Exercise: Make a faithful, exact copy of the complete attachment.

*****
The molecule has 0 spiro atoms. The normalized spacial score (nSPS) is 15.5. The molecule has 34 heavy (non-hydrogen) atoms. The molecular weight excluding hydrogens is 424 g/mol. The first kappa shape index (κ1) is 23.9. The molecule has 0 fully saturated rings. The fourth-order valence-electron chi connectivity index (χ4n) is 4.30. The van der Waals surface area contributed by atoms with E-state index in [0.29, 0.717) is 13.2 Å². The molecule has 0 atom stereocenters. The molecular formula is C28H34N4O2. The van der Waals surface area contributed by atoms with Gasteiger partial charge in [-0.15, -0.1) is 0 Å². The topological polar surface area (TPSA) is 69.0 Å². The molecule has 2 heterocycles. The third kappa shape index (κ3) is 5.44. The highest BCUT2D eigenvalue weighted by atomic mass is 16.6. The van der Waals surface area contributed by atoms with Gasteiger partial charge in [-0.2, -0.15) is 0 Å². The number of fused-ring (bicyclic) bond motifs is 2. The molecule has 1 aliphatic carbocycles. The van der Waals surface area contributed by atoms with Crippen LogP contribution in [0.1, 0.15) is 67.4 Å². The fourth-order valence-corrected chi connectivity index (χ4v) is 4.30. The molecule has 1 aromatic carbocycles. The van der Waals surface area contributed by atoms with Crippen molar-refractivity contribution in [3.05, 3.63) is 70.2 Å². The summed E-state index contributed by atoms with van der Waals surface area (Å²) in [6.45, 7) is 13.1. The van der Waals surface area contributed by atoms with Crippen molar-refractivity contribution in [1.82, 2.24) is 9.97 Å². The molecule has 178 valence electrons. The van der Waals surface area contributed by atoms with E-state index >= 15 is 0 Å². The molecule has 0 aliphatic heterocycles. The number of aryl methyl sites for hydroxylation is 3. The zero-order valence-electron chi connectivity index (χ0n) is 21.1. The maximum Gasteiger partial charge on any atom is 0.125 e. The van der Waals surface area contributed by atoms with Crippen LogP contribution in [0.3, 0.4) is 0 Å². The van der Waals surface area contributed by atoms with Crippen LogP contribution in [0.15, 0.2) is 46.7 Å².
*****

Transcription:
The molecule has 0 spiro atoms. The normalized spacial score (nSPS) is 15.5. The molecule has 34 heavy (non-hydrogen) atoms. The molecular weight excluding hydrogens is 424 g/mol. The first kappa shape index (κ1) is 23.9. The molecule has 0 fully saturated rings. The fourth-order valence-electron chi connectivity index (χ4n) is 4.30. The van der Waals surface area contributed by atoms with E-state index in [0.29, 0.717) is 13.2 Å². The molecule has 0 atom stereocenters. The molecular formula is C28H34N4O2. The van der Waals surface area contributed by atoms with Gasteiger partial charge in [-0.15, -0.1) is 0 Å². The topological polar surface area (TPSA) is 69.0 Å². The molecule has 2 heterocycles. The third kappa shape index (κ3) is 5.44. The highest BCUT2D eigenvalue weighted by atomic mass is 16.6. The van der Waals surface area contributed by atoms with Gasteiger partial charge in [-0.2, -0.15) is 0 Å². The number of fused-ring (bicyclic) bond motifs is 2. The molecule has 1 aliphatic carbocycles. The van der Waals surface area contributed by atoms with Crippen LogP contribution in [0.1, 0.15) is 67.4 Å². The fourth-order valence-corrected chi connectivity index (χ4v) is 4.30. The molecule has 1 aromatic carbocycles. The van der Waals surface area contributed by atoms with Crippen molar-refractivity contribution in [3.05, 3.63) is 70.2 Å². The summed E-state index contributed by atoms with van der Waals surface area (Å²) in [6.45, 7) is 13.1. The van der Waals surface area contributed by atoms with Crippen molar-refractivity contribution in [1.82, 2.24) is 9.97 Å². The molecule has 178 valence electrons. The van der Waals surface area contributed by atoms with E-state index >= 15 is 0 Å². The molecule has 0 aliphatic heterocycles. The number of aryl methyl sites for hydroxylation is 3. The zero-order valence-electron chi connectivity index (χ0n) is 21.1. The maximum Gasteiger partial charge on any atom is 0.125 e. The van der Waals surface area contributed by atoms with Crippen LogP contribution in [0.3, 0.4) is 0 Å². The van der Waals surface area contributed by atoms with Crippen LogP contribution in [0.15, 0.2) is 46.7 Å².